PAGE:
ASPit - Totally ASP
Search PHPit

Use this textbox to search all the content on PHPit. Seperate keywords with a space.

  • Futures Trading Systems
  • Golden Gate University
  • prayer requests
  • La Manga Holiday
  • WesternUnion

LINUX TCP/IP Network Administration

Medium Thumbnail

Book Details

Availability: This item is currently not available.
List Price: $49.99
Our Price:
You Save: $49.99 (0%)

Buy through

Spotlight Customer Reviews

Average Customer Rating: 4.67

Customer Rating: 4
Summary: A good book, but NOT for cisco certifications
Comment: Linux TCP/IP Network Administration is a very comprehensive book. It starts out easy talking about OSI layer models, defining crucial buzzwords, explaining various hardware options, and generally attempting to fill in possible gaps in your background. It's easy if you don't have any gaps, but by the time we get to dynamic routing protocols it gets thick and heavy for everyone.

The book did have quite a few typos. Write to me if you want my incomplete list. The best chapter (if you're new to this stuff) is chapter six. It really nails how routing tables work. Chapter 10 (covers DHCP Samba and Sendmail) is too much for one chapter and he can't get into enough depth much more than to give out some buzzwords. The later chapters go into configuring routed and gated for the various distance-vector and link-state routing protocols, and finally he ends up discussing QoS and other software that I haven't had a chance to play with yet. Ditto for IPv6. No matter how much we say it's coming it's still gonna rock things when it finally sweeps over.

This book is great if you want to hook up heterogeneous or homogeneous networks with linux servers, routers, and/or clients. As it goes along, it drops names of software you might need (both GUI and CLI based) and tells you where to get it. It tries not to focus TOO much on one Linux distro or another, though the author clearly has his favorites.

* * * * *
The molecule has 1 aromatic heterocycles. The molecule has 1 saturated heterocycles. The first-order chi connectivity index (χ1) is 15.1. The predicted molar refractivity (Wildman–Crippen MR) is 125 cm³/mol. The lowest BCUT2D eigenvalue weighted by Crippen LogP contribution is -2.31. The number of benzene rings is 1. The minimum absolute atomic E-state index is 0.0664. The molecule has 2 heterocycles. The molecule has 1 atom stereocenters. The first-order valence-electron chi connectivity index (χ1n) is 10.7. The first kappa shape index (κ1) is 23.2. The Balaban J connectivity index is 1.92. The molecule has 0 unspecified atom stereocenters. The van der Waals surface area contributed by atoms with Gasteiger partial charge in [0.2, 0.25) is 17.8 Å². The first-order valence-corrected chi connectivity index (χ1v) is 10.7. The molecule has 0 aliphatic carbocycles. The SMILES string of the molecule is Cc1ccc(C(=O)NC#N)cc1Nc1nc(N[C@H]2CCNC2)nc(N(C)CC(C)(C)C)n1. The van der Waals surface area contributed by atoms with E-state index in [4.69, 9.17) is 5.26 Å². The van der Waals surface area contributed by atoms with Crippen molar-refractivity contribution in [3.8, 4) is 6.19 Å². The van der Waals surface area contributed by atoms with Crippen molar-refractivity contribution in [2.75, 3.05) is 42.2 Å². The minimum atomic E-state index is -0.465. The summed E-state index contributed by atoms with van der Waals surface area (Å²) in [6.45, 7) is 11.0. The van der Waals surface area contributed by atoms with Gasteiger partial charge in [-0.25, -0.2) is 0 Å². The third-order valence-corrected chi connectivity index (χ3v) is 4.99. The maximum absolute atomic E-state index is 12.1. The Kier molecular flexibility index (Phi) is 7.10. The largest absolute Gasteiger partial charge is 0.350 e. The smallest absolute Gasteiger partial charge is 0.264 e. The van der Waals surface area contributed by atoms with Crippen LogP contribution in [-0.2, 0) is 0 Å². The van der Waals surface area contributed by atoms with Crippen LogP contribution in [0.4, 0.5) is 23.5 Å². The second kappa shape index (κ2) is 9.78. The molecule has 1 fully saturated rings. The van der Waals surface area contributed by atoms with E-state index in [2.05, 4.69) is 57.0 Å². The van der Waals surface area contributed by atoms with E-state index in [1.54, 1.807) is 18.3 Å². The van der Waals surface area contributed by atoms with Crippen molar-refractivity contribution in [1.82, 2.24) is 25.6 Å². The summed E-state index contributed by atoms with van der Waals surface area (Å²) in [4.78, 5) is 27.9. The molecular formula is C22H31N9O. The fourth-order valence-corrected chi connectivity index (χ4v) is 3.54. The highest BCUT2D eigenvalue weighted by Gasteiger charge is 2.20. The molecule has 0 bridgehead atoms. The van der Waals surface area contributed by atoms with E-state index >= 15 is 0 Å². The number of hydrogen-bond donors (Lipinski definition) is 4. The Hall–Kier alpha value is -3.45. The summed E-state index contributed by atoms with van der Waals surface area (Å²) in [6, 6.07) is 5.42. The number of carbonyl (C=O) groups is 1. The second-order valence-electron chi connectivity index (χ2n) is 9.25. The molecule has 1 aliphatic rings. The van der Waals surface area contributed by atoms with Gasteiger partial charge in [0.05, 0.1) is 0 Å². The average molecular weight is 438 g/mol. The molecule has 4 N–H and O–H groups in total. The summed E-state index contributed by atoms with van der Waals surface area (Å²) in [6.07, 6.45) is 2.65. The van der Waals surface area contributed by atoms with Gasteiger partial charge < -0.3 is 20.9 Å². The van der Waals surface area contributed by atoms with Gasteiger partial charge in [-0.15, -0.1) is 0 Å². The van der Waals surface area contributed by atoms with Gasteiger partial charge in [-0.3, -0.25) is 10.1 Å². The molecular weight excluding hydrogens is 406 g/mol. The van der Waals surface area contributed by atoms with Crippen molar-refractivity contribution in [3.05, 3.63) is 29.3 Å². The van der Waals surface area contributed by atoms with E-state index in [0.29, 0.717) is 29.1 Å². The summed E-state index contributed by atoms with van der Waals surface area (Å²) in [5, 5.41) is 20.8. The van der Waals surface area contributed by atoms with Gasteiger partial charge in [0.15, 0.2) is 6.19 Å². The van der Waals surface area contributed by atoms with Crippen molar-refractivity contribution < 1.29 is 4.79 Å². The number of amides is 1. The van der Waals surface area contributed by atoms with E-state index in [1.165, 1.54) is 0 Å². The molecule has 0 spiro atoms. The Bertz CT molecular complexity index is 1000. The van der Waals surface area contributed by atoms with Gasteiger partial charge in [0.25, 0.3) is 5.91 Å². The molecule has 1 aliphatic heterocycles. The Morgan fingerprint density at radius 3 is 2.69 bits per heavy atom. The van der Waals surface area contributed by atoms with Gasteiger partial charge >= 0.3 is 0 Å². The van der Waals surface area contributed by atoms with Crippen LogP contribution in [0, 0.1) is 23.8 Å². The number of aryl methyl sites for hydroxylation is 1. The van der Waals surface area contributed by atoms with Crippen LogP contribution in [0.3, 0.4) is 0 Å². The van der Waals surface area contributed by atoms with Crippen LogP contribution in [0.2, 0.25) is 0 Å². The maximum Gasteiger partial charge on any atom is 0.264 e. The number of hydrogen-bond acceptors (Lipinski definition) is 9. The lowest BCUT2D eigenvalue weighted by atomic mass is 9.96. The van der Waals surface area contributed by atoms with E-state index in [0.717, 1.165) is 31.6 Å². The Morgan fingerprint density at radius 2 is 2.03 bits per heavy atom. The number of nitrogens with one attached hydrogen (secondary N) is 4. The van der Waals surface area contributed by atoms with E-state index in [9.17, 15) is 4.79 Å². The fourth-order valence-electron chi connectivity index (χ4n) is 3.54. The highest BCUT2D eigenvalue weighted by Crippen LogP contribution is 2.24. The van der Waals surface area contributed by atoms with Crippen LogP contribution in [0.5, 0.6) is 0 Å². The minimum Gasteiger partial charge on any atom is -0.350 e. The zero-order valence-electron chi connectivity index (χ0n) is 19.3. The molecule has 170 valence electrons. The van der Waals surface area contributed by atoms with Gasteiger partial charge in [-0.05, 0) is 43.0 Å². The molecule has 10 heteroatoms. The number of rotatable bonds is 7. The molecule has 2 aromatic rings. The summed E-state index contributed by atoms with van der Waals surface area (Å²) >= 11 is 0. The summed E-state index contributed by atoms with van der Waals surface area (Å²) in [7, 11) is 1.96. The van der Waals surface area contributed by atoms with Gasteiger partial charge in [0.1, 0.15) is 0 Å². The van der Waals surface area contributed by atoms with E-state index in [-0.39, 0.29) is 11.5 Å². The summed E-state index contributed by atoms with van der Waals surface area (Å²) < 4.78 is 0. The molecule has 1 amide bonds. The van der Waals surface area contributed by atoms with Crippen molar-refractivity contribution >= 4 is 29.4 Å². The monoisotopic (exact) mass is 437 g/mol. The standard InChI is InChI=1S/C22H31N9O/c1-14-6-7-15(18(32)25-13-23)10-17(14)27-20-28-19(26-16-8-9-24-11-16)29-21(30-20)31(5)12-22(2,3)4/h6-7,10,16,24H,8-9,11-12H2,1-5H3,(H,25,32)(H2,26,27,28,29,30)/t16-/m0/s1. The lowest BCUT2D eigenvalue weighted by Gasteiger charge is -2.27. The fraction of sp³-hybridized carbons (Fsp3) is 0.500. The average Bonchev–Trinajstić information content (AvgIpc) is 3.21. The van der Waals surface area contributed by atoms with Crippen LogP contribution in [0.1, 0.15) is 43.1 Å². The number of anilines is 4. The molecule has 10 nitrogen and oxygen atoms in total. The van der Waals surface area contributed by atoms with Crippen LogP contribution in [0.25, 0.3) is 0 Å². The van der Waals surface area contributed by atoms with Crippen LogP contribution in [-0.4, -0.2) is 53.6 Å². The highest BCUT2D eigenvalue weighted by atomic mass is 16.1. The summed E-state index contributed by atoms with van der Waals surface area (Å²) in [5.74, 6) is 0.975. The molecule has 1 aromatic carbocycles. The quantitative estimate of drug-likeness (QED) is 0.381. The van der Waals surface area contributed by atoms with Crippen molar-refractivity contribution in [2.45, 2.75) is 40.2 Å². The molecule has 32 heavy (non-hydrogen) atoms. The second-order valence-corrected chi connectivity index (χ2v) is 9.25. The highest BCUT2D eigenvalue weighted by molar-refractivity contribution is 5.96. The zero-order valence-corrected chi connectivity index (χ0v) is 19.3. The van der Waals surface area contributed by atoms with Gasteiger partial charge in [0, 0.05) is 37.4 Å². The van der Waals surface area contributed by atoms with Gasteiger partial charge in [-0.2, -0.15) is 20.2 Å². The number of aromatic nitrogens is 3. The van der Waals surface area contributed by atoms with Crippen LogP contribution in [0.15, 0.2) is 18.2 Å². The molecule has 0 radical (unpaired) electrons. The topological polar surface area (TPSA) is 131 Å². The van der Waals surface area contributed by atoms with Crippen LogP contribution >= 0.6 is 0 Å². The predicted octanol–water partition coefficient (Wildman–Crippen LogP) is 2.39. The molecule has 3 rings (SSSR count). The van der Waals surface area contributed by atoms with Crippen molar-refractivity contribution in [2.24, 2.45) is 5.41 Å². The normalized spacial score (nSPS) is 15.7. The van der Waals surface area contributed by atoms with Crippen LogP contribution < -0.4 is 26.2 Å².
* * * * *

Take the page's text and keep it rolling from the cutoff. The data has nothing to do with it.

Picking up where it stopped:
The chapters on OSPF and BGP are a great introduction to the theory of these routing protocols. However this book will not tell you how cisco does even the simplest thing and therefore will not directly help you get even your CCNA. It is useful background when studying more advanced cisco certs because sometimes when you read a cisco press book you lose the forest for the trees, and going back and forth between how you configure gated for OSPF and how Cisco does it will give you a clearer idea of what OSPF is REALLY all about (for those who care.)

Customer Rating: 5
Summary: Appropriate for experienced, intriguing for novice
Comment: If you need to know about IP routing on UNIX system, this is the book. This book is appropriate for experienced system administrator and intriguing for the novice. The author started on glimpse of TCP/IP, then continuing to UNIX commands and detail explainations that appropriate for routing and the commands.

Although the book title mentioned "LINUX", this book is also applicable to any UNIX system (including BSD, Solaris, HP-UX, AIX, Mac OS X). Any system administrator should not have trouble adjusting command to a more-specific UNIX system (if any).

If previous reviewer commented that this book could be useful for preparing CCIE exam, I could agree with that. But I think this book is more appropriate for preparing CCNA exam since the book's content is not "too advanced" (not sophisticated enough).

If you are not preparing for the exam, you still could learning a lot. From this book at least you could get ideas of how major protocols (like RIP, OSPF, and BGP) getting around on a network without having a vendor router (such as Cisco router) installed. You could also learn about NAT and firewalls.

If you think this book is "too easy", you might try the followings. For the ARP packets, have W. Richard Steven's "TCP/IP Illustrated Vol. 1: The Protocols". Need more info on firewalls? Try "Building Internet Firewalls" by Elizabeth Zwicky, "Linux Firewalls" by Robert Ziegler, and "Intrusion Signatures and Analysis" by Mark Cooper.

Feel not enough background? Get "Internetworking with TCP/IP Vol. 1: Principles, Protocols, and Architecture" by Douglas Comer for the TCP/IP part. For the system administration part, have "UNIX System Administration Handbook" by Evi Nemeth. In between? Try "TCP/IP Network Administration" by Craig Hunt.

Customer Rating: 5
Summary: SUPERB: Lots of "meat", even OSPF & BGP!
Comment: If you want to learn lots of advanced protocol details, then this is a "must-have". I think the OSPF & BGP chapters alone are worth the price. [Let me (...) know if you know of any other books on gated; this might even be an idea for CCIE study!]